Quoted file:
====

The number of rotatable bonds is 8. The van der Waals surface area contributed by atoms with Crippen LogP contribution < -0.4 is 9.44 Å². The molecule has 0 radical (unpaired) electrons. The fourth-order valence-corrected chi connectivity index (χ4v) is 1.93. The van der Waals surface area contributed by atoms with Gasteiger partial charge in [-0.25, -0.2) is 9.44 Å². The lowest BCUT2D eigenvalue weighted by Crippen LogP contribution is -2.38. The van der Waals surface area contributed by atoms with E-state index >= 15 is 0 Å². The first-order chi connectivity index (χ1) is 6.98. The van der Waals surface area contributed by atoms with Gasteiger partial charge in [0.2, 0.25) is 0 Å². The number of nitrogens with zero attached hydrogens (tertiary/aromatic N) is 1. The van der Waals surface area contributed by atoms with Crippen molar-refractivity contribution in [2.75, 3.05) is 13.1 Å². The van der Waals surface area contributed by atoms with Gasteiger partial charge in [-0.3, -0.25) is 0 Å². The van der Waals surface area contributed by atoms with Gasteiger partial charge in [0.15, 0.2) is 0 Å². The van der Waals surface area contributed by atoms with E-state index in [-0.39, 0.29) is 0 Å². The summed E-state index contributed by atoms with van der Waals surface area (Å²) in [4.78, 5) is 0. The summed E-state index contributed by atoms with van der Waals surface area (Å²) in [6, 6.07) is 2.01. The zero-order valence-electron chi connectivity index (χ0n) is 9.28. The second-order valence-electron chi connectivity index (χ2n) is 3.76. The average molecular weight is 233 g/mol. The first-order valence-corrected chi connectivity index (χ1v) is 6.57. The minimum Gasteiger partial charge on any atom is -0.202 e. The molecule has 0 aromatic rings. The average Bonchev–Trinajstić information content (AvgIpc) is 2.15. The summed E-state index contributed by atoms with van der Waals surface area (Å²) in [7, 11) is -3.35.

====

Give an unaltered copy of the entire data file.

The number of rotatable bonds is 8. The van der Waals surface area contributed by atoms with Crippen LogP contribution < -0.4 is 9.44 Å². The molecule has 0 radical (unpaired) electrons. The fourth-order valence-corrected chi connectivity index (χ4v) is 1.93. The van der Waals surface area contributed by atoms with Gasteiger partial charge in [-0.25, -0.2) is 9.44 Å². The lowest BCUT2D eigenvalue weighted by Crippen LogP contribution is -2.38. The van der Waals surface area contributed by atoms with E-state index >= 15 is 0 Å². The first-order chi connectivity index (χ1) is 6.98. The van der Waals surface area contributed by atoms with Gasteiger partial charge in [0.2, 0.25) is 0 Å². The number of nitrogens with zero attached hydrogens (tertiary/aromatic N) is 1. The van der Waals surface area contributed by atoms with Crippen molar-refractivity contribution in [2.75, 3.05) is 13.1 Å². The van der Waals surface area contributed by atoms with Gasteiger partial charge in [-0.3, -0.25) is 0 Å². The van der Waals surface area contributed by atoms with Gasteiger partial charge in [0.15, 0.2) is 0 Å². The van der Waals surface area contributed by atoms with E-state index in [-0.39, 0.29) is 0 Å². The summed E-state index contributed by atoms with van der Waals surface area (Å²) in [4.78, 5) is 0. The summed E-state index contributed by atoms with van der Waals surface area (Å²) in [6, 6.07) is 2.01. The zero-order valence-electron chi connectivity index (χ0n) is 9.28. The second-order valence-electron chi connectivity index (χ2n) is 3.76. The average molecular weight is 233 g/mol. The first-order valence-corrected chi connectivity index (χ1v) is 6.57. The minimum Gasteiger partial charge on any atom is -0.202 e. The molecule has 0 aromatic rings. The average Bonchev–Trinajstić information content (AvgIpc) is 2.15. The summed E-state index contributed by atoms with van der Waals surface area (Å²) in [7, 11) is -3.35.